Determining the Parent Contribution from Income

So it’s been a few weeks since my last blog post. I apologize for the delay, but I have been busy with Spring Break, conferences, travel, and other meetings. Now that I’m back, though, let’s dive in to the calculation.

Let’s calculate… Full speed ahead!

Now it’s time to begin part one of the breakdown of the individual formulas to determine your EFC, and we begin with parent contribution from income. Parental income is really the single largest source of your expected contribution, and serves as the foundation for our analysis of your families circumstances. What I will try to do here is address the core way in which the Federal Methodology treats parents’ income, and you can feel free to ask any questions which I will then answer for you about the methodology.

The contribution from parent income is broken into three different pieces:

  1. Determining the parents’ total income,
  2. Figuring out allowances against the income, and
  3. Subtracting the allowances from the total income to determine the available income.

I’ll tackle these one step at a time.

For the starting income figure, we take the parents’ adjusted gross income figure as reported on the bottom on the first page of the tax return (for simplicity, I will assume that we are talking about a family with two parents; at the end of this process I will do another post explaining the differences for divorced / separated families). Also keep in mind that tax returns have changed dramatically in 2018, but for the sake of this analysis, we are using 2017 returns (for the 2019-20 application year).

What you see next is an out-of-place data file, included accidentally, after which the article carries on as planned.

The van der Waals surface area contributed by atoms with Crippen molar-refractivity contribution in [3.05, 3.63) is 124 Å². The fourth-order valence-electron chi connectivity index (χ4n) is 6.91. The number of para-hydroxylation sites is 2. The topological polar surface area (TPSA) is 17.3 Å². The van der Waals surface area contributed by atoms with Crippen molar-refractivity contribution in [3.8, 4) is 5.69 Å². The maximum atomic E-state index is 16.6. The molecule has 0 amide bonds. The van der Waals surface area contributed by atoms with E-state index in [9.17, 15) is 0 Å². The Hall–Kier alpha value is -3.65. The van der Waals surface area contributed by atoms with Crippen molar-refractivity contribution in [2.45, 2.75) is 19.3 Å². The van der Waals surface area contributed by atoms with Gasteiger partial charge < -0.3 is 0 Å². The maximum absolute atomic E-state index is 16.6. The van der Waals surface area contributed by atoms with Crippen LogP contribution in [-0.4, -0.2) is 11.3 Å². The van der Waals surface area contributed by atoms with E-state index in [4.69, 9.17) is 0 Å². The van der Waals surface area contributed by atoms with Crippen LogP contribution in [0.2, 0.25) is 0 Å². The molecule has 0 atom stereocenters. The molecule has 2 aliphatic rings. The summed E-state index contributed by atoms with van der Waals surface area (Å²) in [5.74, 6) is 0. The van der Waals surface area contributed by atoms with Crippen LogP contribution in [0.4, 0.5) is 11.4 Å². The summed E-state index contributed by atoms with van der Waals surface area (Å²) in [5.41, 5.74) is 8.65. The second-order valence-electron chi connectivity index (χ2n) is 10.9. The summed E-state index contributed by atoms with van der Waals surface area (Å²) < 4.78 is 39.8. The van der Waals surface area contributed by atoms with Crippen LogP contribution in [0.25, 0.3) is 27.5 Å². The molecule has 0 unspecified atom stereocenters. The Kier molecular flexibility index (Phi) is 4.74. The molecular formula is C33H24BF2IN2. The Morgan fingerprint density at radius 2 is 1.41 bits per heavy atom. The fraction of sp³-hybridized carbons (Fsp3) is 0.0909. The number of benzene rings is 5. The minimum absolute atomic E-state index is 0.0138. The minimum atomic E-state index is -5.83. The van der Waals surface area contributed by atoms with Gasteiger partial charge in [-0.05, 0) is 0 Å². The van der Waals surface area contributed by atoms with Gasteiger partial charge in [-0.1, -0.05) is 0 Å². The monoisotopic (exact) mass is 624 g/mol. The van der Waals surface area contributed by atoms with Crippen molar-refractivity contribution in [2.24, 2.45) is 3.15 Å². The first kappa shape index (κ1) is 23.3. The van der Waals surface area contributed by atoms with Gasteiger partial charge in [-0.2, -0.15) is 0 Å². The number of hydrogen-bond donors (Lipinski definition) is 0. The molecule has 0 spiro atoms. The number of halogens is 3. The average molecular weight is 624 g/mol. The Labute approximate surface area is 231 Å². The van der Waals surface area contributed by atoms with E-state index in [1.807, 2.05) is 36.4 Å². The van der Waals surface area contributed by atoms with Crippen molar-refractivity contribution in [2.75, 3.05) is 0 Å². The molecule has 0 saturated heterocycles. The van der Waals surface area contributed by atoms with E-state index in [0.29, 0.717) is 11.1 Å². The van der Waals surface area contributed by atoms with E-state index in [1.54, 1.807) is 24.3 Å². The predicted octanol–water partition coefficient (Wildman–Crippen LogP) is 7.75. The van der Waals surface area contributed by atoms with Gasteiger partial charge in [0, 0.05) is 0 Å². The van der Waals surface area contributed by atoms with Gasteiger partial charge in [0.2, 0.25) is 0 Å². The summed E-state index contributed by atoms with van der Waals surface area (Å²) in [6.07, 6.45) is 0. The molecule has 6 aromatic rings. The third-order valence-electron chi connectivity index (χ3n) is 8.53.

To the AGI, we add non-taxable income (which can include a wide variety of income sources – some are child support received, tax-deferred contributions to retirement programs, tax-exempt interest, etc). [For a more complete list, you may want to look at questions 94a to 94i on the FAFSA application for the appropriate sources].

Next we remove from parent income any items listed as income exclusions on questions 93a to 93f of the FAFSA (child support paid, combat pay, education tax credits, etc).

We add the AGI plus the non-taxable income and subtract the income exclusions to come up with the total income.

Now on to allowances against income. There are five main areas:

  1. US Income Tax Paid – we use the actual income tax paid by your parents as reported on the FAFSA, and as documented by the copy of your tax return,
  2. State Taxes Paid – for this calculation, we use a table to determine how much of your Total Income should be protected to cover state and local taxes,
  3. FICA or Social Security Taxes – again, for this line we allow a deduction based on a formula against wages earned from any employment to cover taxes paid to the Social Security system,
  4. Employment allowance – for families where both parents are working (or, in a single parent household, where the parent is working) a deduction to allow for the cost of having no one at home (based on a formula and capped at a very low value), and
  5. Income Protection Allowance (IPA) – this is meant to be an offset to protect families with particularly low income to protect the entirety of their income before any contribution is expected (even in part) from them.

The difference between total income and total allowances is set aside as Available Income (we will come back to this number later).

So, lots of information, and I’m sure this will generate many questions, so ask away!